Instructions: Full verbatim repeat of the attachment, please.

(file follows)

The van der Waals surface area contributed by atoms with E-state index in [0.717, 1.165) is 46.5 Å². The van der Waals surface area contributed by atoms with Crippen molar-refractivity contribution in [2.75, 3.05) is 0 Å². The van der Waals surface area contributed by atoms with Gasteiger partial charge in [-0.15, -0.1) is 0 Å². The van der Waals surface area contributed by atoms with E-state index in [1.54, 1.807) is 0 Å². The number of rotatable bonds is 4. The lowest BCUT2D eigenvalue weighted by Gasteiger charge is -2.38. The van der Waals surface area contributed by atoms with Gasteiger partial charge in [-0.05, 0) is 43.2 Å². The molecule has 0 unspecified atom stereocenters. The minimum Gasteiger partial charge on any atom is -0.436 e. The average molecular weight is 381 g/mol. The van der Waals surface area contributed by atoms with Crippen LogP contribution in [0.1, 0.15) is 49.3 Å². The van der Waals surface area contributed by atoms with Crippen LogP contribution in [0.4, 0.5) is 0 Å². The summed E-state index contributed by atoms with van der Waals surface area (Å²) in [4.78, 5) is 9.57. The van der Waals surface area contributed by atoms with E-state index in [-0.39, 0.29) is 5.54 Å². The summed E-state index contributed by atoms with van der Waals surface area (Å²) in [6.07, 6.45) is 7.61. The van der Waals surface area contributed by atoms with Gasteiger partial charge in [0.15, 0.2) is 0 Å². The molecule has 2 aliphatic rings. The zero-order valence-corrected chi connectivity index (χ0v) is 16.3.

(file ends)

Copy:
The van der Waals surface area contributed by atoms with E-state index in [0.717, 1.165) is 46.5 Å². The van der Waals surface area contributed by atoms with Crippen molar-refractivity contribution in [2.75, 3.05) is 0 Å². The van der Waals surface area contributed by atoms with Gasteiger partial charge in [-0.15, -0.1) is 0 Å². The van der Waals surface area contributed by atoms with E-state index in [1.54, 1.807) is 0 Å². The number of rotatable bonds is 4. The lowest BCUT2D eigenvalue weighted by Gasteiger charge is -2.38. The van der Waals surface area contributed by atoms with Gasteiger partial charge in [-0.05, 0) is 43.2 Å². The molecule has 0 unspecified atom stereocenters. The minimum Gasteiger partial charge on any atom is -0.436 e. The average molecular weight is 381 g/mol. The van der Waals surface area contributed by atoms with Crippen LogP contribution in [0.1, 0.15) is 49.3 Å². The van der Waals surface area contributed by atoms with Crippen LogP contribution in [0.4, 0.5) is 0 Å². The summed E-state index contributed by atoms with van der Waals surface area (Å²) in [4.78, 5) is 9.57. The van der Waals surface area contributed by atoms with E-state index in [-0.39, 0.29) is 5.54 Å². The summed E-state index contributed by atoms with van der Waals surface area (Å²) in [6.07, 6.45) is 7.61. The van der Waals surface area contributed by atoms with Gasteiger partial charge in [0.15, 0.2) is 0 Å². The molecule has 2 aliphatic rings. The zero-order valence-corrected chi connectivity index (χ0v) is 16.3.